Archeological evidence suggests that the Moab area and surrounding country was inhabited by a tribe of ancient Indians, the Ancestral Puebloans (Anasazi), perhaps as early as 10,000 years ago. The present town of Moab sits on the ruins of pueblo farming communities dating from the 11th and 12th centuries. The Indians left in the middle of the 13th century for unknown reasons. Nomadic Ute tribes greeted the first Europeans to arrive in the Canyonlands area.


In 1855 Mormon missionaries attempted to settle the area and established the Elk Mountain Mission but a Ute Indian attack forced the mission to close after only 3 months. For the next 3 decades the future site of Moab was used intermittently by trappers, prospectors, and cattleman. Permanent settlement was not achieved until the 1870s.
Region History
The first people to settle in the fertile Spanish Valley, named after the "Old Spanish Trail," which ran through it, were the Mormon pioneers in 1877. These early settlers, coming in from the north, encountered the deep canyon walls of the Grand River (officially renamed the Colorado River in May, 1921) and were unable to take wagons over, or around, the steep canyon walls.

They unloaded their supplies, took their wagons apart, and lowered them by rope over the ledge 1 piece at a time. They then drove their oxen over a high, rocky canyon rim and lead them down deep sand dunes to the wagon parts. After the wagons were reassembled and supplies reloaded, they made their way through sand almost 1 foot deep until they came to the river. They then had to find a place that was free of quicksand, yet shallow enough to permit them to cross this large and treacherous river. This crossing was made below the present river bridge and it is where settlers later put in a ferry, which served as the only means across the river, until a bridge was built in 1911.


In 1881 the area was known as Grand Valley and early on Moab was typical of a "wild west" town. A prospector who visited Moab in 1891 remarked that it was known as the toughest town in Utah because the area and surrounding country has many deep canyons, rivers, mountains and wilderness areas. It became a favorite hideout for many outlaw gangs. Among the most infamous of outlaws to hide out in the area were Butch Cassidy and the Wild Bunch.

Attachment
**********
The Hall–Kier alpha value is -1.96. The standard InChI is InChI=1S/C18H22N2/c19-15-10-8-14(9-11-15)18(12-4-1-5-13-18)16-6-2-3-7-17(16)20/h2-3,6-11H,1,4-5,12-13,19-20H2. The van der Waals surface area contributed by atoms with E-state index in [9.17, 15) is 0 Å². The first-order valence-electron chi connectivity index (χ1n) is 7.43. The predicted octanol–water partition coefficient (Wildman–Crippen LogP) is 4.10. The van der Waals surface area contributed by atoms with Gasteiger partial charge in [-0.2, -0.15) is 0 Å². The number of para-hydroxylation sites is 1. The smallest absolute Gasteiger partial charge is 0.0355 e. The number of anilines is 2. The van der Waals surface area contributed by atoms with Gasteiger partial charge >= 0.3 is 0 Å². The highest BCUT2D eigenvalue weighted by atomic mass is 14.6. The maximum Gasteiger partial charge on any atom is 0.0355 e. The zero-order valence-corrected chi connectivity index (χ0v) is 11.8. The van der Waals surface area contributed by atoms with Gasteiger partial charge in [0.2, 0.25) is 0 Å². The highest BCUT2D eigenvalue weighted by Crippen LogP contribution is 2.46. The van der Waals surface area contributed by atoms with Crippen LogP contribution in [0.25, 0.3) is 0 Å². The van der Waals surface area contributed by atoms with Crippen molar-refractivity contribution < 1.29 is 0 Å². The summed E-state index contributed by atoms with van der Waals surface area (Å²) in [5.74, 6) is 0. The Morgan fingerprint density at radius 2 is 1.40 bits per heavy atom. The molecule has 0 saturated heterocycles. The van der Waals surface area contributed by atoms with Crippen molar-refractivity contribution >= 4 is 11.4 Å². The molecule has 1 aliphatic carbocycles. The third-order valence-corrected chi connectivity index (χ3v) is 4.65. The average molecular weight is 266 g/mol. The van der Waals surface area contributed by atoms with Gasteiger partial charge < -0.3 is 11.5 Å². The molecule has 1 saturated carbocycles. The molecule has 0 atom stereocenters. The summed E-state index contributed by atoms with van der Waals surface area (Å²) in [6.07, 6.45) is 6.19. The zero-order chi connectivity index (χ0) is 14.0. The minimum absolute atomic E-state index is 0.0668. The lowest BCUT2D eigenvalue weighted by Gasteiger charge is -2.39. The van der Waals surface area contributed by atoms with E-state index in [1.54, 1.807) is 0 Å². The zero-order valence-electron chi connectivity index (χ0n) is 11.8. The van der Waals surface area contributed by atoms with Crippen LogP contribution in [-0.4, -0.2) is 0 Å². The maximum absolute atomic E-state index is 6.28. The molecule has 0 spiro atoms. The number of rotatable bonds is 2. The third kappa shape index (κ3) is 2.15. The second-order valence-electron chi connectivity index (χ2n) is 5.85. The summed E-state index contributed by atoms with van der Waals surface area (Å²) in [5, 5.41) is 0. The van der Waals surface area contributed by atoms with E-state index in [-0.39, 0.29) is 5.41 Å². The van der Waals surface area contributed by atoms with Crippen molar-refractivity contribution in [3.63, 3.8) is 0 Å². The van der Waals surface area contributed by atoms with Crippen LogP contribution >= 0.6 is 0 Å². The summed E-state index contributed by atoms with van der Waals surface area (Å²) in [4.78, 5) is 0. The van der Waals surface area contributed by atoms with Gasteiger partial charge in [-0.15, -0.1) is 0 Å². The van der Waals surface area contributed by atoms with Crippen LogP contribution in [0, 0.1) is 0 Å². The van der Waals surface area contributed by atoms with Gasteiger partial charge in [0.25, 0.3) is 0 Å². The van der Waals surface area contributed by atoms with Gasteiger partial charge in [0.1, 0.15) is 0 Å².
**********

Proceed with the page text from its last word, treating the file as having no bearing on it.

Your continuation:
Economic Growth

The settlement grew slowly, its economy based on farming and ranching. During the 1890s as mining began and the railroad was built, the valley's population grew to about 19 different Communities and villages.

In 1881 construction began on the first school in Grand County. It was a rough hewn log cabin, with a log and willow roof. In the winter a potbellied stove served as the only heat. By 1890, Moab had 2 schools and in 1896 a high school was built. Today, Moab has 1 elementary schools, 1 middle school,1 high school and an extension campus of Utah State University.

The fruit growing industry began about 1879 when Mrs. A. G. Wilson, one of the early Mormon settlers. Planted some peach pits that she had brought with her. By 1910 Moab was producing some of the biggest and best fruit in the west. Today, melons, peaches, grapes, apples and pears grow in abundance.

Formation of Grand County

Grand County was formed from part of Emery County and legally become Grand County on March 13,1890. Moab became an incorporated city in 1902, but was not recognized by the State of Utah as such until 1937 when it had grown to a population of 800.

Oil exploration in the 1920's led to the development of the Moab Oil Field. Riches from the black gold failed to materialize, but oil exploration was continued and has contributed significantly to the local economy.

Exploration & Discovery

In 1949 John Ford discovered Grand County's magnificent and diversified scenery, which he used as settings for some of his great western movie classics. Moab has continued its romance with Hollywood for 5 decades, hosting some of the greatest directors and stars of the cinema.

Discovery of uranium in 1952 began an era of mineral extraction in the county, swelling the population from 3,000 to nearly 10,000 residents in just 3 years. Potash, salt mining and uranium milling operations added to the local economy until 1983 when the market for uranium dropped. Most uranium mining and milling operations ceased at that time. However, potash, salt and oil & gas industries are still active.

Grand County Today

Today Grand County is working to diversify its economy by targeting light manufacturing, tourism and recreation, the fine arts, educational programs, television and motion picture production, agricultural, and the development of natural resources.

People who visit the red rock country have always asked how Moab got its name. The Ute Indian tribe called the green oasis, "Mohapa", meaning mosquito water. Moab, Utah's only town located on the Colorado River, was also subsequently known to Anglo settlers as Elk Mountain Mission, Mormon Fort and Grand Valley. It is to William Pierce that credit given for suggesting "Moab" as a name for the frontier outpost.